And then theres the music which is just as steeped in nostalgia and a lost era as the film’s visuals and narrative are. And just like the rest of the film, the songs are just as funny. Possibly the greatest of these is the Beauty School Dropout sequence resplendent with Frankie Avalon. Surreal, hilarious and utterly inspired.
But there are also poignant musical moments such as Sandy singing Hopelessly Devoted To You and Rizzo’s There Are Worse Things I Could Do. This isn’t a one note movie.
Grease originally started as a stage musical on Broadway in 1972 and was instrumental in a revival of all things 50’s Americana in the 70’s which continued with American Graffiti and Happy Days. The film imbues the same wistful nostalgia which is gleefully part fact, part fiction as times gone by normally are when viewed through rose-tinted glasses. This doesn’t matter a jot however as Grease is still a fantastic piece of escapism.
In fact, theres very little difference between this and say, John Waters’ Cry Baby which just goes to show what a fantastic era both films draw inspiration from and how close to the bone and risqué they are.
Grease has also been the subject of many different kinds of film analysis. My favourite is the one that sees it as a lesbian text with Sandy being ‘femme’ and Danny being ‘butch’.
Grease is a film that was the highest grossing of 1978, with the soundtrack being just as successful when it came to record sales. And it was utterly justified.
Watching Grease after so many years was like being visited by an old friend.
Hooray for Facebook. I was browsing pages devoted to cult cinema as I’m prone to do during my downtime and I saw a post about the Giallo gem, The Red Queen Kills Seven Times and realised that I had never seen it. And lo and behold it was on YouTube in both Italian or badly dubbed English.
This film concerns two sisters, one good, one evil. Their spacious abode has a very disturbing painting on the wall that evidently influences the black haired evil child, Evelyn to act terribly towards her blond haired more rational sister, Kitty. The artwork has a backstory- the evil Red Queen depicted in the picture was killed by her sister but the murdered then rises from the grave and becomes murderer, killing seven people linked to her death.
A brilliantly funny sequence during the film’s opening credits shows that the teasing of Kitty by Evelyn continues throughout their childhood. The teasing carries on into adulthood. But during one incident Kitty accidentally kills Evelyn.
Real life seems to imitate art however when a figure dressed in a red cloak appears and starts to murder those connected to Kitty in gruesome ways. Who could this person be? Is it really Evelyn who has risen from the grave?
This is classic Giallo with gorgeous direction, innovative and VERY gory kills and style oozing out of every frame. Listen for the fantastic cackle the Red Queen gives after each murder as she relishes her evil deeds. She reminds me of Tura Satana in Faster Pussycat Kill! Kill! who used to laugh loudly after doing something reckless and thrilling.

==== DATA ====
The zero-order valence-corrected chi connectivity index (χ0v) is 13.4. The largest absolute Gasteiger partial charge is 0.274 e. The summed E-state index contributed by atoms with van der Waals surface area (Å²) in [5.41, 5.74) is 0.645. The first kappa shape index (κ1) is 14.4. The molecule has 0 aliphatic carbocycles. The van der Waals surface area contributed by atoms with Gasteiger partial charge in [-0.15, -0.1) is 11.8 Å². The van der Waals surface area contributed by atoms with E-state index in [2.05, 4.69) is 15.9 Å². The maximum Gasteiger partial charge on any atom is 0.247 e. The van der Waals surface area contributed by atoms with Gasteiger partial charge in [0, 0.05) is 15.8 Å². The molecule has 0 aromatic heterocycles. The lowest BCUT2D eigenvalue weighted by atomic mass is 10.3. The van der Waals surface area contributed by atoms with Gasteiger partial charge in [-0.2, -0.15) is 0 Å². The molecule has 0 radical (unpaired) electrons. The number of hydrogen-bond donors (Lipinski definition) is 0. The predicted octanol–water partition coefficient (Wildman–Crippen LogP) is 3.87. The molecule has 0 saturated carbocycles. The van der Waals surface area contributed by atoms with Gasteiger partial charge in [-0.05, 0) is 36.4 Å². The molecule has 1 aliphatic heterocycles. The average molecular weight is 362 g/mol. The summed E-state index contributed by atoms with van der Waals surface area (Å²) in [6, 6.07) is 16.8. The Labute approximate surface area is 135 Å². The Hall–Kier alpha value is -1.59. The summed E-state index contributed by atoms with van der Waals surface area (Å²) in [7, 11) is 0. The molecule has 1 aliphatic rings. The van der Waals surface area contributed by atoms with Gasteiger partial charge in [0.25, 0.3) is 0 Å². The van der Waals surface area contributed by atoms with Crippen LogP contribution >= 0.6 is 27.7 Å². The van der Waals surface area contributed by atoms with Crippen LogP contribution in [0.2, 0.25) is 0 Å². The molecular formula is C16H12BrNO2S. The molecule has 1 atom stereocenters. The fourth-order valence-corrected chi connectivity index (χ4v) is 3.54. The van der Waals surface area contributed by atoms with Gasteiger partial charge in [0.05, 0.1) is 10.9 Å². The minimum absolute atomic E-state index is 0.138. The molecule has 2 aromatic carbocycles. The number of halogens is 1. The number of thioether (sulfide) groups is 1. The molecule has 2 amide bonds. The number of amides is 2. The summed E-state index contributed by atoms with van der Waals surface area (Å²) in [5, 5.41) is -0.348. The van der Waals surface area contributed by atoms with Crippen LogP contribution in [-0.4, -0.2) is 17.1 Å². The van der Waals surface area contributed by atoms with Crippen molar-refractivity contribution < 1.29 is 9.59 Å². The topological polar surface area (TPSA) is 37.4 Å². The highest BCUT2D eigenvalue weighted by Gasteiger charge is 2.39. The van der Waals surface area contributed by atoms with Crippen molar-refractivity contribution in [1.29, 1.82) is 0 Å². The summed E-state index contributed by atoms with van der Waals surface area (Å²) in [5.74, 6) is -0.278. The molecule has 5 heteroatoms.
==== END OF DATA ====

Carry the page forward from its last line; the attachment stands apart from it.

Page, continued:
The film is also sleazy as hell. This is one of the things about Giallo that I love the most- the impeccable interiors, perfect hair and make-up, the gorgeous aesthetics. In short, stylisations that are in stark contrast to the messy dabblings of the main characters.
Theres a wonderful Scooby Doo moment near the end with a mask being pulled off to reveal a true identity (not the caretaker in this instance) and massive plot points being spat out faster than a snitch giving evidence. One of the final scenes does for rats what Jaws did for sharks. It’s fantastically gross.
The use of the colour red evokes the horror masterpiece Don’t Look Now which was made the year after this film. Had Nic Roeg seen this brilliant film prior to making it?
This film is great fun. And has a soundtrack to die for (no pun intended). I look forward to buying the Arrow Blu ray.
A newly wed couple stay at a spawling and very beautiful old hotel in Ostend, Belgium. Stefan has married Valerie without telling his mother and so Valerie is keen for him to call to inform her of their union.
A couple of women arrive at the hotel- the very glamorous Elizabeth and her younger companion Ilona. They seem beguiled and utterly captivated by Valerie and Stefan. And so the character’s paths meet in what turns out to be a fantastic updating of the vampire genre.
Lesbian chic was popular in vampire movies in the 70’s and Daughters of Darkness is a worthy example of this. It’s quickly established that Elizabeth and her companion are more than just friends but this point isn’t laboured and is still somewhat shrouded in mystery. In fact, there are plenty of narrative strands within the film that are just as enigmatic and not needlessly over-explained. This is something that I love as it grants the audience with a modicum of intelligence and forces viewers to make up their own minds regarding backstory and context. As we have seen from newer horror films, especially the prequels made for classic horror films, over-explanation kills mystery and the horror element of these films. What made Leatherface the way he is? Who cares especially if the film sucks!
Another example of this mystery occurs when we see Stefan finally call his mother. ‘Mother’ turns out to be a very effeminate homosexual man not unlike a more sinister version of Quentin Crisp. ‘Mother’ isn’t happy about the marriage and lets Stefan know this. In fact, this episode in the film makes us ponder who Mother really is, his relationship to Stefan, Stefan’s true sexuality and in fact, why Stefan has married Valerie in the first place. Did the shifty and malignant character of Stefan have his own agenda and intentions in his recent marriage, just as Elizabeth and Ilona have their own agenda?